Consider health in marriage debate: Labor

September 11, 2017

Tens of thousands turned out in Sydney and Brisbane to support same-sex marriage on Sunday.

Malcolm Turnbull has made his strongest case yet for voters to support the Yes vote in the same-sex marriage postal survey.

The prime minister, who has previously said he supports same-sex marriage, on Sunday made his strongest yet statement pressing the case for the yes vote.

"Fundamentally this is a question of fairness," he told the Sydney launch of the NSW Liberals and Nationals for Yes.

He said he was "utterly unpersuaded" by the idea that his 38-year-long marriage to wife Lucy was undermined by gay couples.

"The threat to marriage is not gay couples, it is a lack of loving commitment," he said.

He noted other countries where same-sex marriage had been legalised.

"In any one of those nations has the sky fallen in, has life as we know it ground to a halt, has traditional marriage been undermined and the answer is plainly no," he said.

Tens of thousands of same-sex marriage supporters rallied in Sydney and Brisbane on Sunday.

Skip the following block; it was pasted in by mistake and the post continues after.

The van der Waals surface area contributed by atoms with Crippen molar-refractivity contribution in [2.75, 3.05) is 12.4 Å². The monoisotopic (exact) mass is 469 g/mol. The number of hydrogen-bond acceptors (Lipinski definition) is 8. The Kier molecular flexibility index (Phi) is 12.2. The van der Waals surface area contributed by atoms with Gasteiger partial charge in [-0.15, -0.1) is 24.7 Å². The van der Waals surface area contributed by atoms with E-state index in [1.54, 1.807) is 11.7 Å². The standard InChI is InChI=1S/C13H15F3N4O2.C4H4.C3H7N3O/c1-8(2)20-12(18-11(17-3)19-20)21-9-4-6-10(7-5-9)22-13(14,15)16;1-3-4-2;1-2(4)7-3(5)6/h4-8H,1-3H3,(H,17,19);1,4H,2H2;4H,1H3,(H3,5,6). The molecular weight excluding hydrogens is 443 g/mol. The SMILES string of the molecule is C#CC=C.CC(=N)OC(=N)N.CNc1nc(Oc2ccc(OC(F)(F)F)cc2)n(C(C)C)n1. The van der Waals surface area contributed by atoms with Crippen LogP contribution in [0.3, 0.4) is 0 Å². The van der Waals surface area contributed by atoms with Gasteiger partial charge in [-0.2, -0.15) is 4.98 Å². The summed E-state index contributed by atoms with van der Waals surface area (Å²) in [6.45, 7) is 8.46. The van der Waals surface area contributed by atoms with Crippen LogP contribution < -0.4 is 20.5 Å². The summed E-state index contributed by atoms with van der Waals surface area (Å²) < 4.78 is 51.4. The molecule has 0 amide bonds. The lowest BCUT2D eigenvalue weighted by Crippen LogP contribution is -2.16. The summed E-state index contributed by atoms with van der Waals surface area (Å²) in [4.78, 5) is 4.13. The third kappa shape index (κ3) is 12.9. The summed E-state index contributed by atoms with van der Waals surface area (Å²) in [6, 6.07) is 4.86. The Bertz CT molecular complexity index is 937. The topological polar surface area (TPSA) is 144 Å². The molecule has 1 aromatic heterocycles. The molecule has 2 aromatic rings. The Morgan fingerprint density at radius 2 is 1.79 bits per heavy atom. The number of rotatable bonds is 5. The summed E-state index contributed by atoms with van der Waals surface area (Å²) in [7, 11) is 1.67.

Opposition Leader Bill Shorten told the Sydney rally it was time for same-sex marriage and apologised that politicians had failed to make it happen.

"I'm sorry that the parliament has not already resolved this matter," Mr Shorten said.

"I'm sorry for all of the hurtful and stupid things which have been said and are going to be said until we win marriage equality."

The survey forms with the question "Should the law be changed to allow same-sex couples to marry?" will be mailed to voters from this Tuesday.

They'll have the option to tick a "yes" or "no" box and the result will be announced on November 15.

Mr Turnbull said if the majority of Australians voted yes like him, a private member's bill would be presented which he predicted would "sail through the parliament".

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